Toys R Us just joined the unenviable list of top retail failures of the past decade: Circuit City, Linens-N-Things, A&P (the Great Atlantic & Pacific Tea Company), Sports Authority, and Radio Shack (whose downfall we called in 2016).

While there are many reasons for the loss of these once household names, and Toys R Us is citing massive debt burdens as one element in its undoing, there is a much bigger – and more predictable – underlying factor.

Demographics!

It’s not hard to figure out when toys are most in demand. Age 5 is the peak for kids. There’s a plateau between the ages of 5 and 9. And then a steep drop-off… kids grow up and graduate to alcohol and ecstasy parties instead.

Look at this chart (we have everything from cradle to grave).

And, by the way, for kids, spending on babysitting peaks at the same age as spending on toys: 5 for kids, 33 for their parents.

And calorie intake peaks at age 14 (so spending on potato chips peaks at 42 for parents).

And height peaks at age 19…

And those “minor” bills for college education? They peak when parents are 51 years old on average.

Got any other questions about spending peaks? We’ve got the answers!

But back to toys…

On a 5-year lag, toy spending would have peaked for the Millennial generation in late 2012. With the plateau into age 9, spending would have stayed buoyant into late 2016. After that? Tickets baby!

Toys R Us was a victim of two key trends in our time: debt and demographics.

But probably more important: Toys R Us (and Lego is in trouble as well) is a leading indicator of our entire economy ahead, when endless free money and stimulus hits its nasty hangover.

For Toys R Us, it was a classic leveraged buyout, with $5.3 billion in debt pledged against assets and $7.9 billion in total debt.

Leveraged up to its eyeballs…

And by my old employer, Bain & Company (Bain Capital). If only they’d consulted me before entering a collapsing demographic sector.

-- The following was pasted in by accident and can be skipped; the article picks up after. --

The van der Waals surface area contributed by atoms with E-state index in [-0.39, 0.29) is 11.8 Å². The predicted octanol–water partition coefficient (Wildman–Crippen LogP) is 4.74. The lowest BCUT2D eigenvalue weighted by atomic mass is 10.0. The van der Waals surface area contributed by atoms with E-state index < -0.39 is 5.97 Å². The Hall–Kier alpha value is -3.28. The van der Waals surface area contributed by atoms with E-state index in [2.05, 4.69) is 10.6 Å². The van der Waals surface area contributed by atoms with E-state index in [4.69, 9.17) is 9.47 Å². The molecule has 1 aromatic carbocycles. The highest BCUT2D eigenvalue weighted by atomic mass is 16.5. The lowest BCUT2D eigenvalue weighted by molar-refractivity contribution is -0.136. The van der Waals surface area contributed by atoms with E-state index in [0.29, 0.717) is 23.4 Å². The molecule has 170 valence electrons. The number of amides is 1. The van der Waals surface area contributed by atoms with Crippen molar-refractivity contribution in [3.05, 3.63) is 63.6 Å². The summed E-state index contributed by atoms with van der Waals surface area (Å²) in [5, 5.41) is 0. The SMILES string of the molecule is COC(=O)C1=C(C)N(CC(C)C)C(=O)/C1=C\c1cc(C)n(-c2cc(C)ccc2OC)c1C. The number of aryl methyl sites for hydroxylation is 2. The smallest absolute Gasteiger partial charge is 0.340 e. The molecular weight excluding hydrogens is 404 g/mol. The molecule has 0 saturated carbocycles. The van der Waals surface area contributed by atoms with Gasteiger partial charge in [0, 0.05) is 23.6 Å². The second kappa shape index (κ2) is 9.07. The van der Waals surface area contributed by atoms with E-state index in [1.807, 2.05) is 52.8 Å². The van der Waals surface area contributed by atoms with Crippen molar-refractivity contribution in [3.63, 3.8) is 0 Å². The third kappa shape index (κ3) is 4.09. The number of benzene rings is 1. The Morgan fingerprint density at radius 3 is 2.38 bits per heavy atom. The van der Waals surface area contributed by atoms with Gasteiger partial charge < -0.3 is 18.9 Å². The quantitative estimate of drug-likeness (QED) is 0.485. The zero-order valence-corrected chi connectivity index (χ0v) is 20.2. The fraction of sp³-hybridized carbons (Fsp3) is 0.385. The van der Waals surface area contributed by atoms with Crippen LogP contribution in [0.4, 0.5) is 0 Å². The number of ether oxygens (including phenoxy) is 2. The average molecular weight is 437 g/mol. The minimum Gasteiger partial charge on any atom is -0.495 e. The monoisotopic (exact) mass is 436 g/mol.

Retailers are also leading defaults at three times average for American companies in a shrinking environment… due to slowing demographic trends (more from the aging Baby Boomers) and competition from the almighty Amazon and online retailers… “Heil Bezos!” 

Debts will quickly be written off, but demographic trends will continue down into at least 2028.

This is literally a dying industry, but from younger kids, not older Boomers. We’re likely never to see higher birth rates than 2007 again, as I’ve been warning for decades now.

If you’re in the nursing home/assisted living sector, brace for incredible growth in the years ahead, as Baby Boomers age into 2045-plus.

If you’re in a child-focused business, convert childcare centers into assisted living centers. And if you are in the diaper business, focus on adult diapers, not baby diapers.

Demographics will always steer you in the right direction for investment and business.

Harry Dent

Follow Me on Twitter @harrydentjr

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Harry Dent
Harry studied economics in college in the ’70s, but found it vague and inconclusive. He became so disillusioned by the state of the profession that he turned his back on it. Instead, he threw himself into the burgeoning New Science of Finance, which married economic research and market research and encompassed identifying and studying demographic trends, business cycles, consumers’ purchasing power and many, many other trends that empowered him to forecast economic and market changes.